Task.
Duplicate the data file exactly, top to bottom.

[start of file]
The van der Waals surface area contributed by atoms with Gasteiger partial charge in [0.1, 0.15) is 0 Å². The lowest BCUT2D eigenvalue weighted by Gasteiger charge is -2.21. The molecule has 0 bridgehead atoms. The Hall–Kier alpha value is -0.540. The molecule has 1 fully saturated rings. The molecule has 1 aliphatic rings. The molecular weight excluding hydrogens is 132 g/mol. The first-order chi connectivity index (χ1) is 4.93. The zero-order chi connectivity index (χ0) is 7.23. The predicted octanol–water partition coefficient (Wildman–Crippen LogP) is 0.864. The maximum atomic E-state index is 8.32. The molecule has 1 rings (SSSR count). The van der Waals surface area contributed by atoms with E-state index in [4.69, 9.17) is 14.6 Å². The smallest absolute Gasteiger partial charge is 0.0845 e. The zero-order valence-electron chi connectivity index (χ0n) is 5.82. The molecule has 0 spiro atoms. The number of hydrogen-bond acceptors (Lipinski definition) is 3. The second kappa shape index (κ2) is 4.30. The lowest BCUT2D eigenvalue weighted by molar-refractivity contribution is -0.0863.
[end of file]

The van der Waals surface area contributed by atoms with Gasteiger partial charge in [0.1, 0.15) is 0 Å². The lowest BCUT2D eigenvalue weighted by Gasteiger charge is -2.21. The molecule has 0 bridgehead atoms. The Hall–Kier alpha value is -0.540. The molecule has 1 fully saturated rings. The molecule has 1 aliphatic rings. The molecular weight excluding hydrogens is 132 g/mol. The first-order chi connectivity index (χ1) is 4.93. The zero-order chi connectivity index (χ0) is 7.23. The predicted octanol–water partition coefficient (Wildman–Crippen LogP) is 0.864. The maximum atomic E-state index is 8.32. The molecule has 1 rings (SSSR count). The van der Waals surface area contributed by atoms with E-state index in [4.69, 9.17) is 14.6 Å². The smallest absolute Gasteiger partial charge is 0.0845 e. The zero-order valence-electron chi connectivity index (χ0n) is 5.82. The molecule has 0 spiro atoms. The number of hydrogen-bond acceptors (Lipinski definition) is 3. The second kappa shape index (κ2) is 4.30. The lowest BCUT2D eigenvalue weighted by molar-refractivity contribution is -0.0863.